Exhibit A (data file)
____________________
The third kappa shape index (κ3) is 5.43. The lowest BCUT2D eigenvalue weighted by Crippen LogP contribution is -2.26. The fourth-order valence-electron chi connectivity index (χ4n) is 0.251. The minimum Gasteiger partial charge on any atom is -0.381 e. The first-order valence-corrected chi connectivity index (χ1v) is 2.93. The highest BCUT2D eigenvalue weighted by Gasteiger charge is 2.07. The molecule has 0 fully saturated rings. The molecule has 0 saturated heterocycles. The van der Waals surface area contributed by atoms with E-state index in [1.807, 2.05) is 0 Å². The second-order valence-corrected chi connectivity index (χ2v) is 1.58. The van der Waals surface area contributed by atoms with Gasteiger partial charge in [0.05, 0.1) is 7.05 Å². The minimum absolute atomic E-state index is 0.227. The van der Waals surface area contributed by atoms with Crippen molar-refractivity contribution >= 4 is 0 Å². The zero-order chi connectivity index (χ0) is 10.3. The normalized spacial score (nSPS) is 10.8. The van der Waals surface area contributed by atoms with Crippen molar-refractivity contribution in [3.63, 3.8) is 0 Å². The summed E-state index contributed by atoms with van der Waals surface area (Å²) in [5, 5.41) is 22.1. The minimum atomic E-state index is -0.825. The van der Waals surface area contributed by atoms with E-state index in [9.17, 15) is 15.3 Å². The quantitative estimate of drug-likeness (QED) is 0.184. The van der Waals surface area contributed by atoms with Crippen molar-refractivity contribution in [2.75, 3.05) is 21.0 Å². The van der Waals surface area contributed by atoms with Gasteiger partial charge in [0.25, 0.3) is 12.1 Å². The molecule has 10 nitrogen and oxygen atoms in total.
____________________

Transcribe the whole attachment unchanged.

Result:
The third kappa shape index (κ3) is 5.43. The lowest BCUT2D eigenvalue weighted by Crippen LogP contribution is -2.26. The fourth-order valence-electron chi connectivity index (χ4n) is 0.251. The minimum Gasteiger partial charge on any atom is -0.381 e. The first-order valence-corrected chi connectivity index (χ1v) is 2.93. The highest BCUT2D eigenvalue weighted by Gasteiger charge is 2.07. The molecule has 0 fully saturated rings. The molecule has 0 saturated heterocycles. The van der Waals surface area contributed by atoms with E-state index in [1.807, 2.05) is 0 Å². The second-order valence-corrected chi connectivity index (χ2v) is 1.58. The van der Waals surface area contributed by atoms with Gasteiger partial charge in [0.05, 0.1) is 7.05 Å². The minimum absolute atomic E-state index is 0.227. The van der Waals surface area contributed by atoms with Crippen molar-refractivity contribution >= 4 is 0 Å². The zero-order chi connectivity index (χ0) is 10.3. The normalized spacial score (nSPS) is 10.8. The van der Waals surface area contributed by atoms with Crippen molar-refractivity contribution in [3.63, 3.8) is 0 Å². The summed E-state index contributed by atoms with van der Waals surface area (Å²) in [5, 5.41) is 22.1. The minimum atomic E-state index is -0.825. The van der Waals surface area contributed by atoms with E-state index in [9.17, 15) is 15.3 Å². The quantitative estimate of drug-likeness (QED) is 0.184. The van der Waals surface area contributed by atoms with Crippen molar-refractivity contribution in [2.75, 3.05) is 21.0 Å². The van der Waals surface area contributed by atoms with Gasteiger partial charge in [0.25, 0.3) is 12.1 Å². The molecule has 10 nitrogen and oxygen atoms in total.